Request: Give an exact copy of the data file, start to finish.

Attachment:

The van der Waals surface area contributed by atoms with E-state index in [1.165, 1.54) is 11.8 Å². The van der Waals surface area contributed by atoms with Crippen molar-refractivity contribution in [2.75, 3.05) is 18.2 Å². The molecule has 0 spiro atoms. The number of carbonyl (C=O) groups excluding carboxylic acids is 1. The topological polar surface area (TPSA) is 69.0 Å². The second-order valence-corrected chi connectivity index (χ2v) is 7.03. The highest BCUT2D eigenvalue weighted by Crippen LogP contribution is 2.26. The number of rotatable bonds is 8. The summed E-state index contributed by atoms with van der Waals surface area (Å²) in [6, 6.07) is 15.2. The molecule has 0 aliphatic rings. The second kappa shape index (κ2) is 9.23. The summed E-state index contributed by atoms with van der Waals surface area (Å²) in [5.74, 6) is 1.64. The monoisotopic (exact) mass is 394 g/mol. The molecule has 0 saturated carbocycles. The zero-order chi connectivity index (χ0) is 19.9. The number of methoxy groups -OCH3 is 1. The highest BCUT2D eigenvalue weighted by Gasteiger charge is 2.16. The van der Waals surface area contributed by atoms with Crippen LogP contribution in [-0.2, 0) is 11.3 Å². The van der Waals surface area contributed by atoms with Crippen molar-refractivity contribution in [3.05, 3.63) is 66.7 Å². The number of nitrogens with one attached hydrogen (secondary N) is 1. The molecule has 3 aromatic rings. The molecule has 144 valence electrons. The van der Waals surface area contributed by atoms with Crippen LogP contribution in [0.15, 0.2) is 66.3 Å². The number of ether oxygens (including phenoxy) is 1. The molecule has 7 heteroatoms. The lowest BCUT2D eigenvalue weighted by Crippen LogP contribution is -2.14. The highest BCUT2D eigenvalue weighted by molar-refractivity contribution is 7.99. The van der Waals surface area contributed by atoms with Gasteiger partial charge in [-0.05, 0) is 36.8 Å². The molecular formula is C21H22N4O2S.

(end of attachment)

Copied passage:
The van der Waals surface area contributed by atoms with E-state index in [1.165, 1.54) is 11.8 Å². The van der Waals surface area contributed by atoms with Crippen molar-refractivity contribution in [2.75, 3.05) is 18.2 Å². The molecule has 0 spiro atoms. The number of carbonyl (C=O) groups excluding carboxylic acids is 1. The topological polar surface area (TPSA) is 69.0 Å². The second-order valence-corrected chi connectivity index (χ2v) is 7.03. The highest BCUT2D eigenvalue weighted by Crippen LogP contribution is 2.26. The number of rotatable bonds is 8. The summed E-state index contributed by atoms with van der Waals surface area (Å²) in [6, 6.07) is 15.2. The molecule has 0 aliphatic rings. The second kappa shape index (κ2) is 9.23. The summed E-state index contributed by atoms with van der Waals surface area (Å²) in [5.74, 6) is 1.64. The monoisotopic (exact) mass is 394 g/mol. The molecule has 0 saturated carbocycles. The zero-order chi connectivity index (χ0) is 19.9. The number of methoxy groups -OCH3 is 1. The highest BCUT2D eigenvalue weighted by Gasteiger charge is 2.16. The van der Waals surface area contributed by atoms with Crippen LogP contribution in [-0.2, 0) is 11.3 Å². The van der Waals surface area contributed by atoms with Crippen molar-refractivity contribution in [3.05, 3.63) is 66.7 Å². The number of nitrogens with one attached hydrogen (secondary N) is 1. The molecule has 3 aromatic rings. The molecule has 144 valence electrons. The van der Waals surface area contributed by atoms with Crippen LogP contribution in [0.15, 0.2) is 66.3 Å². The number of ether oxygens (including phenoxy) is 1. The molecule has 7 heteroatoms. The lowest BCUT2D eigenvalue weighted by Crippen LogP contribution is -2.14. The highest BCUT2D eigenvalue weighted by molar-refractivity contribution is 7.99. The van der Waals surface area contributed by atoms with Gasteiger partial charge in [-0.05, 0) is 36.8 Å². The molecular formula is C21H22N4O2S.